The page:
Social networking giant Facebook recently filed a trademark infringement lawsuit against Teachbook.com, an upstart networking web site for teachers. Although Teachbook obtained a trademark in 2009, Facebook’s suit claims its incorporation of the word “book” constitutes unfair competition and trademark dilution. Teachbook denies the trademark infringement claims and asserts that Facebook does not own the word “book.” Teachbook also has vowed to vigorously defend itself against Facebook’s claims.
Evidently completing the thought initiated by the Teachbook case, Facebook also is seeking to trademark the word “face.” However, that application is being opposed by Aaron Greenspan, former roommate of Facebook founder Mark Zuckerberg, who claims Facebook was his idea and has paperwork with the U.S. Patent & Trademark Office in an effort to prevent Facebook from obtaining the registration.
Facebook’s quest to obtain ownership of the words “book” and “face” may have far-reaching implications for many existing businesses using those words in their company or product names. If successful, Facebook’s efforts also conceivably could initiate a tidal-wave of trademark applications seeking registrations for common words. The success of those applications likely would depend heavily on the goods or services proposed to be associated with the marks, with the likelihood of a registration increasing in proportion to the extent to which the idea embodied by the trademark differs from those goods or services (for example, think of the word “apple” used to market computers and personal electronic devices).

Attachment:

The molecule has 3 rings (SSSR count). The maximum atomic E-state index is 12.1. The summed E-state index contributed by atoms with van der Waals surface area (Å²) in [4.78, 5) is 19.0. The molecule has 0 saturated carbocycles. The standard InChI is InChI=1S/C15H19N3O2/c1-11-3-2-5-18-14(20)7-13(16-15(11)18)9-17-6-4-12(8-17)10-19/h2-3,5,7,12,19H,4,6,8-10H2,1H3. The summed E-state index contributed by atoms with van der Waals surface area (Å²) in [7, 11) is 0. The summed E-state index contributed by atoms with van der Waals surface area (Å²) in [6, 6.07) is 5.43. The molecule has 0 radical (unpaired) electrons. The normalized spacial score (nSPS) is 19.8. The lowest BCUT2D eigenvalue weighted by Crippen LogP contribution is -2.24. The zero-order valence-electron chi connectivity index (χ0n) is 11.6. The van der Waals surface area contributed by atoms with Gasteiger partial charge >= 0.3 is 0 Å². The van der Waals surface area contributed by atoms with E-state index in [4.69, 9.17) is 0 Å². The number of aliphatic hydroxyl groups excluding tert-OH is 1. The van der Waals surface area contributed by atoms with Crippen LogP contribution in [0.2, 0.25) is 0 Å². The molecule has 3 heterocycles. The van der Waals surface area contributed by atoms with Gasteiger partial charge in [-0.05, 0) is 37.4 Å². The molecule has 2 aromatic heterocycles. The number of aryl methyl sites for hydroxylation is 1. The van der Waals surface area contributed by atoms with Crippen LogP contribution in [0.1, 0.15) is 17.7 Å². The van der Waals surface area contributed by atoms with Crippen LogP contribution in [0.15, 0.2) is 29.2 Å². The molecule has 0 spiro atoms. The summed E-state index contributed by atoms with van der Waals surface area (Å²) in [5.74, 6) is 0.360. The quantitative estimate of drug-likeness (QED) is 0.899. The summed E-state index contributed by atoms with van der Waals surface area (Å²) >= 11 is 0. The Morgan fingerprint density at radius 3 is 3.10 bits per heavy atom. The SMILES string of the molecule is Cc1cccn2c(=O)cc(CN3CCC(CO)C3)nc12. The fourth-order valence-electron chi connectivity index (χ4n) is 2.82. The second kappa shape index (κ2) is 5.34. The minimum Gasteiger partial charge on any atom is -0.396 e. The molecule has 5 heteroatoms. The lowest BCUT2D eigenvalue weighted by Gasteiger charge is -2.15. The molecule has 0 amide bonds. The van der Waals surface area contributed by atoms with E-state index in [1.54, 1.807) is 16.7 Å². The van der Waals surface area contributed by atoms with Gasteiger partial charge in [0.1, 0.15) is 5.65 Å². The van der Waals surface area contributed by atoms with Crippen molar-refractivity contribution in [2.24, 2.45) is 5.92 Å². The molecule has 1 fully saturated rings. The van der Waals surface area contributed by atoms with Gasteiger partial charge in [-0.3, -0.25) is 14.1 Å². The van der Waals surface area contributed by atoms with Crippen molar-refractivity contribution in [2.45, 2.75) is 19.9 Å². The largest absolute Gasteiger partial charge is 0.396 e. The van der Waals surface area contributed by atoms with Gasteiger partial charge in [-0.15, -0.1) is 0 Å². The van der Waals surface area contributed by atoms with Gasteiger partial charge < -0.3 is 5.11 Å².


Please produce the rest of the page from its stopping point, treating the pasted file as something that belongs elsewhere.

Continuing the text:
As with most Facebook-related legal issues, the unfolding of these recent developments should be very interesting to watch.